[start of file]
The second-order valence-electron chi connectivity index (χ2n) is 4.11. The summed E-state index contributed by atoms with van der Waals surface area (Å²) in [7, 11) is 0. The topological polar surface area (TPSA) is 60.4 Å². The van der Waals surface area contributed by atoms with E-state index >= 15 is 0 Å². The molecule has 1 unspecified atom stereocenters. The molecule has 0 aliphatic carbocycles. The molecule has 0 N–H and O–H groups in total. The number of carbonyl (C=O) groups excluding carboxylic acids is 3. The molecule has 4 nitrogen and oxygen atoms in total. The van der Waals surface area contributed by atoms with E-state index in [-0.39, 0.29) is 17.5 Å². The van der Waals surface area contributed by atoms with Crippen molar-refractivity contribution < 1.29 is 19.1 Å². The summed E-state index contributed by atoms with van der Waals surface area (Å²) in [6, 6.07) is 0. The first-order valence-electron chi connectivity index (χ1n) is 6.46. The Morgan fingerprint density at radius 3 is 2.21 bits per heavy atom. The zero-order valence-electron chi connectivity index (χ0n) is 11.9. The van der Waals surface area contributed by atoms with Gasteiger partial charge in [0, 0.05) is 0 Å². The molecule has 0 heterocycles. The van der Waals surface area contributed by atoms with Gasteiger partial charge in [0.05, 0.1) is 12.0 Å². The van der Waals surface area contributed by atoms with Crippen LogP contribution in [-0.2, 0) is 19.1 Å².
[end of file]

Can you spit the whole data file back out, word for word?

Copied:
The second-order valence-electron chi connectivity index (χ2n) is 4.11. The summed E-state index contributed by atoms with van der Waals surface area (Å²) in [7, 11) is 0. The topological polar surface area (TPSA) is 60.4 Å². The van der Waals surface area contributed by atoms with E-state index >= 15 is 0 Å². The molecule has 1 unspecified atom stereocenters. The molecule has 0 aliphatic carbocycles. The molecule has 0 N–H and O–H groups in total. The number of carbonyl (C=O) groups excluding carboxylic acids is 3. The molecule has 4 nitrogen and oxygen atoms in total. The van der Waals surface area contributed by atoms with E-state index in [-0.39, 0.29) is 17.5 Å². The van der Waals surface area contributed by atoms with Crippen molar-refractivity contribution < 1.29 is 19.1 Å². The summed E-state index contributed by atoms with van der Waals surface area (Å²) in [6, 6.07) is 0. The first-order valence-electron chi connectivity index (χ1n) is 6.46. The Morgan fingerprint density at radius 3 is 2.21 bits per heavy atom. The zero-order valence-electron chi connectivity index (χ0n) is 11.9. The van der Waals surface area contributed by atoms with Gasteiger partial charge in [0, 0.05) is 0 Å². The molecule has 0 heterocycles. The van der Waals surface area contributed by atoms with Gasteiger partial charge in [0.05, 0.1) is 12.0 Å². The van der Waals surface area contributed by atoms with Crippen LogP contribution in [-0.2, 0) is 19.1 Å².